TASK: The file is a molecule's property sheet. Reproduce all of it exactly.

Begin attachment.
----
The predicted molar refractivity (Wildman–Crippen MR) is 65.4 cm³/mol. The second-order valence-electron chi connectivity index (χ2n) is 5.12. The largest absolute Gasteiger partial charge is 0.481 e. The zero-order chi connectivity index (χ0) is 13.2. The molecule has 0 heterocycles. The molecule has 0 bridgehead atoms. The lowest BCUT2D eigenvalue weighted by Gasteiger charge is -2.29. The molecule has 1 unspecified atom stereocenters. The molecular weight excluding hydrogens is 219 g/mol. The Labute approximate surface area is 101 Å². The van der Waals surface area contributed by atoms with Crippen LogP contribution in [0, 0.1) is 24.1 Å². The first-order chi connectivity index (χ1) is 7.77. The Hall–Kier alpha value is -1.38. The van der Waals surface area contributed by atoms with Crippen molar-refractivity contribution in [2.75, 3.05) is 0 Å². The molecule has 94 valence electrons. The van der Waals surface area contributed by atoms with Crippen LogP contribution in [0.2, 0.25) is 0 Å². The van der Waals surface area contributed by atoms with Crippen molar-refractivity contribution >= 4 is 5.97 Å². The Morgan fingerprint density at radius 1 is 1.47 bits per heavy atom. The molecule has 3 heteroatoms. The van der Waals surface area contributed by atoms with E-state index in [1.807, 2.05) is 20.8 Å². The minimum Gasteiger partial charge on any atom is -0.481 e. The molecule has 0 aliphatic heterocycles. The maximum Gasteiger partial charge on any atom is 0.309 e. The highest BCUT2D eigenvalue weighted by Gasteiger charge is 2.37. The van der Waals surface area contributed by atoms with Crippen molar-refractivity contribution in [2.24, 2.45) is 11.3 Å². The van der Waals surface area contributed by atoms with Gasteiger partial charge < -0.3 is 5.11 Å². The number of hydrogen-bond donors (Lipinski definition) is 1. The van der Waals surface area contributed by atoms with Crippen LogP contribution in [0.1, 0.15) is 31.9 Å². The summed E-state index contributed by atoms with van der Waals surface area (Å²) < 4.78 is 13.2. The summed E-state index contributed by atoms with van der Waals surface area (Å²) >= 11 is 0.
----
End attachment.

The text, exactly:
The predicted molar refractivity (Wildman–Crippen MR) is 65.4 cm³/mol. The second-order valence-electron chi connectivity index (χ2n) is 5.12. The largest absolute Gasteiger partial charge is 0.481 e. The zero-order chi connectivity index (χ0) is 13.2. The molecule has 0 heterocycles. The molecule has 0 bridgehead atoms. The lowest BCUT2D eigenvalue weighted by Gasteiger charge is -2.29. The molecule has 1 unspecified atom stereocenters. The molecular weight excluding hydrogens is 219 g/mol. The Labute approximate surface area is 101 Å². The van der Waals surface area contributed by atoms with Crippen LogP contribution in [0, 0.1) is 24.1 Å². The first-order chi connectivity index (χ1) is 7.77. The Hall–Kier alpha value is -1.38. The van der Waals surface area contributed by atoms with Crippen molar-refractivity contribution in [2.75, 3.05) is 0 Å². The molecule has 94 valence electrons. The van der Waals surface area contributed by atoms with Crippen LogP contribution in [0.2, 0.25) is 0 Å². The van der Waals surface area contributed by atoms with Crippen molar-refractivity contribution >= 4 is 5.97 Å². The Morgan fingerprint density at radius 1 is 1.47 bits per heavy atom. The molecule has 3 heteroatoms. The van der Waals surface area contributed by atoms with E-state index in [1.807, 2.05) is 20.8 Å². The minimum Gasteiger partial charge on any atom is -0.481 e. The molecule has 0 aliphatic heterocycles. The maximum Gasteiger partial charge on any atom is 0.309 e. The highest BCUT2D eigenvalue weighted by Gasteiger charge is 2.37. The van der Waals surface area contributed by atoms with Crippen molar-refractivity contribution in [2.24, 2.45) is 11.3 Å². The van der Waals surface area contributed by atoms with Gasteiger partial charge < -0.3 is 5.11 Å². The number of hydrogen-bond donors (Lipinski definition) is 1. The van der Waals surface area contributed by atoms with Crippen LogP contribution in [0.1, 0.15) is 31.9 Å². The summed E-state index contributed by atoms with van der Waals surface area (Å²) < 4.78 is 13.2. The summed E-state index contributed by atoms with van der Waals surface area (Å²) >= 11 is 0.